The weekend of the open house at the College of Santa Fe just happened to be the busiest weekend of the year for the area. The world famous Santa Fe International Folk Art Market was taking place on Museum Hill close to downtown, the SOFA (Sculptural Objects and Functional Art) Expo was being held in the convention center, the opera season had just started, a chamber music festival was underway and of course it was the height of summer tourist season. The owner of our motel said there wasn't an empty room in the whole town.
We considered taking a bus the three miles into the center of town, but the motel owner suggested parking in the Whole Foods parking lot and then walking through an interesting new development around the old train station on our way to the historic Santa Fe Plaza. Knowing the 7,000 foot elevation meant our pale sun deprived skin would burn easily, we covered ourselves with sun screen and set out to roam the streets of Santa Fe with thousands of our closets friends.
The Railyard proved to be an interesting district. While walking there we stumbled onto Double Take, our favorite retail establishment of the whole trip. The block long shop is filled with vintage clothing, cowboy boots, jewelry, and even furniture. As Rebecca looked over the jewelry, the staff was eagerly checking out the Bakelite cherry necklace she was wearing. The shelves in one room were lined with every size and description of lightly used cowboy boots; racks were filled with vintage chaps, vests, fringed jackets, Western skirts, and Mexican ceremonial clothing; cowboy hats hung on the walls; and gaudy belt buckles filled the glass cases. I had to resist an embroidered black skirt with smocking at the back and lace at the hem. After all, if I bought the skirt, I would also need a shirt, boots, and belt to go with it. We left the shop empty handed and happy with our discovery.
After the Railyard we crossed the Santa Fe River and turned into the narrow tourist filled streets of downtown Santa Fe where we discovered there was too much to see. Shop after shop filled with jewelry, clothing, rugs, and art of all descriptions. With no real plan in mind, we investigated hidden courtyards, peaked into the St. Francis of Assisi Cathedral, checked the price on a stunning turquoise leather jacket ($800), and finally made our way to the Plaza and the Palace of the Governors where native people line the sidewalk selling their wares. How could anyone choose one from a thousand necklaces, earrings, or pendants?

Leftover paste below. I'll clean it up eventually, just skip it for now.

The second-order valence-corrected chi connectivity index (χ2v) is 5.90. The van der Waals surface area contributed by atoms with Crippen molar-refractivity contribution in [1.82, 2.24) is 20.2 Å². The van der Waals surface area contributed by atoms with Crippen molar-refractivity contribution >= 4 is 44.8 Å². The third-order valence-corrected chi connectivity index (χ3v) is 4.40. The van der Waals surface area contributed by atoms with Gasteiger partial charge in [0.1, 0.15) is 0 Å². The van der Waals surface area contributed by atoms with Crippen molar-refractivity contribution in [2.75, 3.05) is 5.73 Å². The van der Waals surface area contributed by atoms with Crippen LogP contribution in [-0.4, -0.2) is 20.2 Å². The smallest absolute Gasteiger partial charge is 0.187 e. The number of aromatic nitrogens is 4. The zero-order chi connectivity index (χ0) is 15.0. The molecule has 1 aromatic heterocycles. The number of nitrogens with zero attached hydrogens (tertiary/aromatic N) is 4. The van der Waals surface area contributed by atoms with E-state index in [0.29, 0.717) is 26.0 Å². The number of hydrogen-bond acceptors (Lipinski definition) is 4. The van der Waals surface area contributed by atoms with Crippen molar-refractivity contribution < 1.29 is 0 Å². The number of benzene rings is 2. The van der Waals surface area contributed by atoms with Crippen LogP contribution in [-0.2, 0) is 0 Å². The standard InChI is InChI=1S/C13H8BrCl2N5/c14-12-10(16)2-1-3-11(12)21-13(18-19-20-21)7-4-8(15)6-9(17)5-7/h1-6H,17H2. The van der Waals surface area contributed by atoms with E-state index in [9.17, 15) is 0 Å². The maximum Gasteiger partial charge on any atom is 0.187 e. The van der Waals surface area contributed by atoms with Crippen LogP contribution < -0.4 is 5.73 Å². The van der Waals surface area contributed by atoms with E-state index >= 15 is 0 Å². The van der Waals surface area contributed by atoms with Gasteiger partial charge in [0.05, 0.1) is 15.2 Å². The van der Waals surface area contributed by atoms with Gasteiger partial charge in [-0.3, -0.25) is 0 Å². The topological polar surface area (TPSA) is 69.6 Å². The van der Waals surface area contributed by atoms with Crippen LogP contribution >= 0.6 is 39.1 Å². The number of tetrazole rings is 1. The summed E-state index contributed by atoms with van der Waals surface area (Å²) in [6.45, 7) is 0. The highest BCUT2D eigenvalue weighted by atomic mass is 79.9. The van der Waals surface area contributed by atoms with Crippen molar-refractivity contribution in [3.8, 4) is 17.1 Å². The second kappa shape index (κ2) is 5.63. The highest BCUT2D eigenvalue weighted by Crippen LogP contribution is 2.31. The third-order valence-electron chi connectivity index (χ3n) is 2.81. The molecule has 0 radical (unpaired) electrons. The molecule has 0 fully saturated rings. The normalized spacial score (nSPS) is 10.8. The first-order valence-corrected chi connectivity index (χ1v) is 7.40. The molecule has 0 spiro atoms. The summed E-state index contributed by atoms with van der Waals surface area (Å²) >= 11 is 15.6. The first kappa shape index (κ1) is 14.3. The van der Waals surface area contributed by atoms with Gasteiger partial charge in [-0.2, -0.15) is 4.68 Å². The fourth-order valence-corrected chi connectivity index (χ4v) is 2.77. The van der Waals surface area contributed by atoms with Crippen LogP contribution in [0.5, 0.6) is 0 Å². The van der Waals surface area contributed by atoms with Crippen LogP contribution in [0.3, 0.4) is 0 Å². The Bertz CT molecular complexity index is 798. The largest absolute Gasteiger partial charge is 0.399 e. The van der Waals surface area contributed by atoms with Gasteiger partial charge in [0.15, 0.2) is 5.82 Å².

The sensory overload produced hunger so we found a quiet courtyard next to the St. Francis Hotel for a pleasant lunch. One more shop lured us in with a striking black dress, piped in red and designed for a toothpick figure. Footsore and exhausted we made out way back to the car.
In spite of the heavy weekend traffic, I wasn't going to leave Santa Fe without at least driving through the Canyon Road gallery district. Old adobe houses turned into galleries where artists display an abundance of painting, drawing, sculpture, glass, fiber, and ceramics line the narrow street. There was too much to see.
A few wrong turns through hillside neighborhoods and it was soon time to take the Interstate back to Albuquerque where we were scheduled for an early flight the next day. Satisfied with our stay we said adios to Santa Fe.